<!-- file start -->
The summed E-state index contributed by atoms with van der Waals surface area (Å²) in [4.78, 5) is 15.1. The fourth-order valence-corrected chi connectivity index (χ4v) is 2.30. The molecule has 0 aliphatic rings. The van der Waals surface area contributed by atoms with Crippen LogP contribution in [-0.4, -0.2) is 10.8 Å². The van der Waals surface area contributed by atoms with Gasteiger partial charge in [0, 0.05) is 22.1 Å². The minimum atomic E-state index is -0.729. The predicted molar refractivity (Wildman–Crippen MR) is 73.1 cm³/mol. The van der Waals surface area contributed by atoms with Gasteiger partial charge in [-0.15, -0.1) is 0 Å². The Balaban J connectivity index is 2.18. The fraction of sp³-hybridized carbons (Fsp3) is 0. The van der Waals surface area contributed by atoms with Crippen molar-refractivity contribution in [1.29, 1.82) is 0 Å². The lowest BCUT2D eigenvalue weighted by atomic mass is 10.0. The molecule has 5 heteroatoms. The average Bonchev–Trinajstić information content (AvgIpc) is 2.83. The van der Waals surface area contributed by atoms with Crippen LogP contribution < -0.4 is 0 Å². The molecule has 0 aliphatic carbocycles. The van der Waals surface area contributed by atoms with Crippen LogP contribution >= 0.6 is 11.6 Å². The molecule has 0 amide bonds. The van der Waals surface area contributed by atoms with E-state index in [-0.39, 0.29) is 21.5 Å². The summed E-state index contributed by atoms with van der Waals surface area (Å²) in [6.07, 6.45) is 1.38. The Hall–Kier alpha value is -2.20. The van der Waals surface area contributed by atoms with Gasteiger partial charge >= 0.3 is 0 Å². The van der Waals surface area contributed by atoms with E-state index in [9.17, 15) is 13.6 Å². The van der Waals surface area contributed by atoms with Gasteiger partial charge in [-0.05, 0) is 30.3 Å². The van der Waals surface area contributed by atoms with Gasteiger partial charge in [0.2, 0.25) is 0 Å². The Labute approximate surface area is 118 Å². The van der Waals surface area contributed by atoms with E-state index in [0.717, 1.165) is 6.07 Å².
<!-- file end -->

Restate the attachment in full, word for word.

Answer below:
The summed E-state index contributed by atoms with van der Waals surface area (Å²) in [4.78, 5) is 15.1. The fourth-order valence-corrected chi connectivity index (χ4v) is 2.30. The molecule has 0 aliphatic rings. The van der Waals surface area contributed by atoms with Crippen LogP contribution in [-0.4, -0.2) is 10.8 Å². The van der Waals surface area contributed by atoms with Gasteiger partial charge in [0, 0.05) is 22.1 Å². The minimum atomic E-state index is -0.729. The predicted molar refractivity (Wildman–Crippen MR) is 73.1 cm³/mol. The van der Waals surface area contributed by atoms with Gasteiger partial charge in [-0.15, -0.1) is 0 Å². The Balaban J connectivity index is 2.18. The fraction of sp³-hybridized carbons (Fsp3) is 0. The van der Waals surface area contributed by atoms with Crippen molar-refractivity contribution in [1.29, 1.82) is 0 Å². The lowest BCUT2D eigenvalue weighted by atomic mass is 10.0. The molecule has 5 heteroatoms. The average Bonchev–Trinajstić information content (AvgIpc) is 2.83. The van der Waals surface area contributed by atoms with Crippen LogP contribution < -0.4 is 0 Å². The molecule has 0 aliphatic carbocycles. The van der Waals surface area contributed by atoms with Crippen LogP contribution >= 0.6 is 11.6 Å². The molecule has 0 amide bonds. The van der Waals surface area contributed by atoms with E-state index in [-0.39, 0.29) is 21.5 Å². The summed E-state index contributed by atoms with van der Waals surface area (Å²) in [6.07, 6.45) is 1.38. The Hall–Kier alpha value is -2.20. The van der Waals surface area contributed by atoms with Gasteiger partial charge >= 0.3 is 0 Å². The van der Waals surface area contributed by atoms with E-state index in [9.17, 15) is 13.6 Å². The van der Waals surface area contributed by atoms with Gasteiger partial charge in [-0.05, 0) is 30.3 Å². The van der Waals surface area contributed by atoms with Gasteiger partial charge in [0.2, 0.25) is 0 Å². The Labute approximate surface area is 118 Å². The van der Waals surface area contributed by atoms with E-state index in [0.717, 1.165) is 6.07 Å².